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|Students Explore STEM in Underwater Robotics Camp|
Students Explore STEM in Underwater Robotics Camp
By: Tricia Berry
High school students across Texas designed, built and tested underwater robots during week long summer camps at schools, universities,museums and science centers. The camps used a problem-based learning curriculum being disseminated to four regions in the U.S. through a five-year, $2.5 million National Science Foundation grant.
The Texas Girls Collaborative Project (TxGCP) led by the Women in Engineering Program at The University of Texas at Austin was nationally selected last year to distribute the curriculum across Texas. Working in conjunction with the Austin-based STEM education program,Girl start, the two organizations have since trained representatives from17 schools, higher education institutions, museums and science centers on the WaterBotics curriculum and how to best teach it to students.Training was held in January at the National Instruments headquarters in Austin and – for the first time this summer – educators who went through the training taught the curriculum at summer camps throughout the state.
“Many robotics programs are competitive in nature, but this one is not about competition,” TxGCP Director Tricia Berry said about the program.“The focus of WaterBotics is to teach students how to creatively solve engineering challenges by working together. With this program,we’re creating and fostering a collaborative and team-oriented environment.”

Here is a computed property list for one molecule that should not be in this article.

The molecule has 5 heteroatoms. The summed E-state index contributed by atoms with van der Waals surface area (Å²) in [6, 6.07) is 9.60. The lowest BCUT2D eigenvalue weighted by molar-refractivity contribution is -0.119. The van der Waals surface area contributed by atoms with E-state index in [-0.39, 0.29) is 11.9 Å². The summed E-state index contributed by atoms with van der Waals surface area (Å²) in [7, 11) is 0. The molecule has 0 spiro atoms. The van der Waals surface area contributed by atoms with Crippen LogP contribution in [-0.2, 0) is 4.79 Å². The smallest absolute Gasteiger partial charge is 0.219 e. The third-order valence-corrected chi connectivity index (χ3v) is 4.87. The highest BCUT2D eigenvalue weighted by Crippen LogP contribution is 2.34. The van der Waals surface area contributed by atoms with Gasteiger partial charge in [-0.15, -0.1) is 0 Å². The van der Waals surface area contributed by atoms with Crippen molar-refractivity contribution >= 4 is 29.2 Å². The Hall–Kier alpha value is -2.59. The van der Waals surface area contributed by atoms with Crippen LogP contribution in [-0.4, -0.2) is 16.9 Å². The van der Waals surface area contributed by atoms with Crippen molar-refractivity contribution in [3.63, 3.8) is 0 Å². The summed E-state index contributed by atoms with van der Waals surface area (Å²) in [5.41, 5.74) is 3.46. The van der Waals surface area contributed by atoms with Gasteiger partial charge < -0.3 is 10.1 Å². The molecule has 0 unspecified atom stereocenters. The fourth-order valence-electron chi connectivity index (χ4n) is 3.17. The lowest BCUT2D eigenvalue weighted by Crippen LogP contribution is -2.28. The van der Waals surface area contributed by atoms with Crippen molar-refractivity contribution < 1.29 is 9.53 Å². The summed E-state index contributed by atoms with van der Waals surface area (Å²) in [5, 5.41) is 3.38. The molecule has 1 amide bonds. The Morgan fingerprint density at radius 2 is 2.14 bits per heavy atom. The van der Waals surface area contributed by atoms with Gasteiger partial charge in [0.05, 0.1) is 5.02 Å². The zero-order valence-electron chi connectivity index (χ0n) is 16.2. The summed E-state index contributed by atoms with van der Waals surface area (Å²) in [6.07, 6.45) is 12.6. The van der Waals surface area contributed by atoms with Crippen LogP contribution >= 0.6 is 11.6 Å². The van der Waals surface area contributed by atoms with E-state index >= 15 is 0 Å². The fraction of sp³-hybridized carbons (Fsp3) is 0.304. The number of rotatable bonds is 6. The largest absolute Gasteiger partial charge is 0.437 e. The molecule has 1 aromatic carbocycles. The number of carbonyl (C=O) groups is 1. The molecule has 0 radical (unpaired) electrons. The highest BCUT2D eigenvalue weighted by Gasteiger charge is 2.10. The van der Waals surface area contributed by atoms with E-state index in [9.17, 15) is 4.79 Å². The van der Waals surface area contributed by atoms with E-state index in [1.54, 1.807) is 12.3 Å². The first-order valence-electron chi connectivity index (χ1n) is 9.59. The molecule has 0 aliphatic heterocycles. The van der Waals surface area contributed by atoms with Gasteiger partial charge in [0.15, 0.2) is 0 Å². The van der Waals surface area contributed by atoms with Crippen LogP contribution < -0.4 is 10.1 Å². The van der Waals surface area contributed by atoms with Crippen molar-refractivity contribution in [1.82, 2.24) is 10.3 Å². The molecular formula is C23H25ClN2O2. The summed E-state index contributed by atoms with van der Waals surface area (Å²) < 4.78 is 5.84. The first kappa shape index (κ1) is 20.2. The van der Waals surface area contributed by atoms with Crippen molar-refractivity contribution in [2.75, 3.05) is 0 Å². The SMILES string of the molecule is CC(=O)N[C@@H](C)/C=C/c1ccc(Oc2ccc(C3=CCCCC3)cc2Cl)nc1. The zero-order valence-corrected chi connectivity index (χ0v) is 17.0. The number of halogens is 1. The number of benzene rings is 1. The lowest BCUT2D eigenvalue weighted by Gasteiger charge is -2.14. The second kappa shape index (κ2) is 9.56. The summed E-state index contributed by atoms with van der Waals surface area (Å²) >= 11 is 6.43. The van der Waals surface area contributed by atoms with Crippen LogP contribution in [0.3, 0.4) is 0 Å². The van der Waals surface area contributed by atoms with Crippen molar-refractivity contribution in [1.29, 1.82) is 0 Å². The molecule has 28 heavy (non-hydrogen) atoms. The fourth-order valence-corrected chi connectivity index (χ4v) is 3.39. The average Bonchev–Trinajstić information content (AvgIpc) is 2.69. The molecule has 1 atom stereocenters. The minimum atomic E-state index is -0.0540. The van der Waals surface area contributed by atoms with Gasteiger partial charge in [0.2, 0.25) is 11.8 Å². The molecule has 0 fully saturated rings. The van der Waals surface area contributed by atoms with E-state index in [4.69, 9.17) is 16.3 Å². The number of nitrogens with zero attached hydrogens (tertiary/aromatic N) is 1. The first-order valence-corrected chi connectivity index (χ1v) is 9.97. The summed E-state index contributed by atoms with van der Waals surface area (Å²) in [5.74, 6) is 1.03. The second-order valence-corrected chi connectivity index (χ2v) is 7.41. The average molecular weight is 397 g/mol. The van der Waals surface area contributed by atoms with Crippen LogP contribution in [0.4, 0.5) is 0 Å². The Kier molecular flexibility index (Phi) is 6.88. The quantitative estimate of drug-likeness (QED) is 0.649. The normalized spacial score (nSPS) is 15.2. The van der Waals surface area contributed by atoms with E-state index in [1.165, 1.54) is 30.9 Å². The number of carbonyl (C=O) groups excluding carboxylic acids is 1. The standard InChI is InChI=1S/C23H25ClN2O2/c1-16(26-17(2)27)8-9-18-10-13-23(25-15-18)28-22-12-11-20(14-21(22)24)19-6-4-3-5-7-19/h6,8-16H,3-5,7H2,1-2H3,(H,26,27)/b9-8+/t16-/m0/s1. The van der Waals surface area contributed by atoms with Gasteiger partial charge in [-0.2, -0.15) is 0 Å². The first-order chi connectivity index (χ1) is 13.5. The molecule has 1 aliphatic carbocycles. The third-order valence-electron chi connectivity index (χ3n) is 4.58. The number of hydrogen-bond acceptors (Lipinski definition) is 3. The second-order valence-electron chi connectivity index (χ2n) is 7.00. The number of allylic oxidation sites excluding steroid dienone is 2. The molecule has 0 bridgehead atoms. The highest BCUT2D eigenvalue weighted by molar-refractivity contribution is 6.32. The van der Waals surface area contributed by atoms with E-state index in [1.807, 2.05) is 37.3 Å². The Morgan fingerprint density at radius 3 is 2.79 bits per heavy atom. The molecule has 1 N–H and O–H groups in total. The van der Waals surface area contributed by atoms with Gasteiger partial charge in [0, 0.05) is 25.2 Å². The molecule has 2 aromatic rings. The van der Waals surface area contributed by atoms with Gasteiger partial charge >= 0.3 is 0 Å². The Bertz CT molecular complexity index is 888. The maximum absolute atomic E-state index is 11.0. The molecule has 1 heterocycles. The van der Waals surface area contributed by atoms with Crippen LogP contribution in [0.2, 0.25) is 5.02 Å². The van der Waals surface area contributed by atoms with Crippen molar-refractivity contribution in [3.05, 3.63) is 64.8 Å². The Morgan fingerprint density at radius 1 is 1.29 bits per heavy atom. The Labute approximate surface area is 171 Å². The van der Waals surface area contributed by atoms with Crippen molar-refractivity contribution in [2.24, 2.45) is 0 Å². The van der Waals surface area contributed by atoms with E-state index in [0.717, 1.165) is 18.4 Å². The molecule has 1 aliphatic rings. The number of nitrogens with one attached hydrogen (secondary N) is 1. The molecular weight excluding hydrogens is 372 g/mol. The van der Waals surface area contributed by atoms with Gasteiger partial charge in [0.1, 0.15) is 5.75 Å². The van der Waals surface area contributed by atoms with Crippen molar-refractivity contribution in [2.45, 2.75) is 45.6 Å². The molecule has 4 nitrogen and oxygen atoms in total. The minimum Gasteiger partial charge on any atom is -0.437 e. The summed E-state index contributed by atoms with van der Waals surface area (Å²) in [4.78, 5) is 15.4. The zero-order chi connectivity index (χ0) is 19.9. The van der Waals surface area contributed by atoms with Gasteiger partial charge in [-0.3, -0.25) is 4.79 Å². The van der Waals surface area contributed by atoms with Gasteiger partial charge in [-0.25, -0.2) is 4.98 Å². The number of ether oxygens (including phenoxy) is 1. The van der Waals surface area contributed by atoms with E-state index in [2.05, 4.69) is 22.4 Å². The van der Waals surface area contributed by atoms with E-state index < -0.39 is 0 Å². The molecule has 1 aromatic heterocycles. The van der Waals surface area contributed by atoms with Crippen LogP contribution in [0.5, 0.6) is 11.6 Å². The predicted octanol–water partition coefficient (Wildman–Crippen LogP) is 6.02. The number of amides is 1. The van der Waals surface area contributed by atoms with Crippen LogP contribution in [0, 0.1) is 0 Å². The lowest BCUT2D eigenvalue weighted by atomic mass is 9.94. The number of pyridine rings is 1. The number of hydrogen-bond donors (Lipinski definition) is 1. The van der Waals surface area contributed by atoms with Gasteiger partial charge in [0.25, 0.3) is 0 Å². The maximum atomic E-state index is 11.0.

The day camp is geared toward high school girls and other students typically underrepresented in STEM fields. The students use LEGO Mindstorms equipment to concept and create underwater robots capable of accomplishing a series of goals, like successfully navigating and grabbing objects in a 10-foot diameter pool. By responding to the challenges presented during camp, students leave with a better understanding of how engineers and scientists solve real-world problems, such as controlling an oil spill or developing advanced search and rescue technology.
The second round of educator training will be held January 9 – 13, 2012 at National Instruments in Austin.Applications and program details may be found on the Texas Girls Collaborative Project website. Trained educators and organizations have access to kits (LEGO Mindstorms, propellers, motors, etc.) for running a WaterBotics camp for 20 high school students.
WaterBotics is part of a NSF program to increase the pool, persistence and diversity of students pursing STEM study and careers. The program was initially tested in New Jersey and has been expanded to Dayton, Ohio; Chicago, Illinois; and in Austin and throughout Texas. Learn more at http://waterbotics.org/, http://www.txgcp.org or contact Tricia Berry at firstname.lastname@example.org.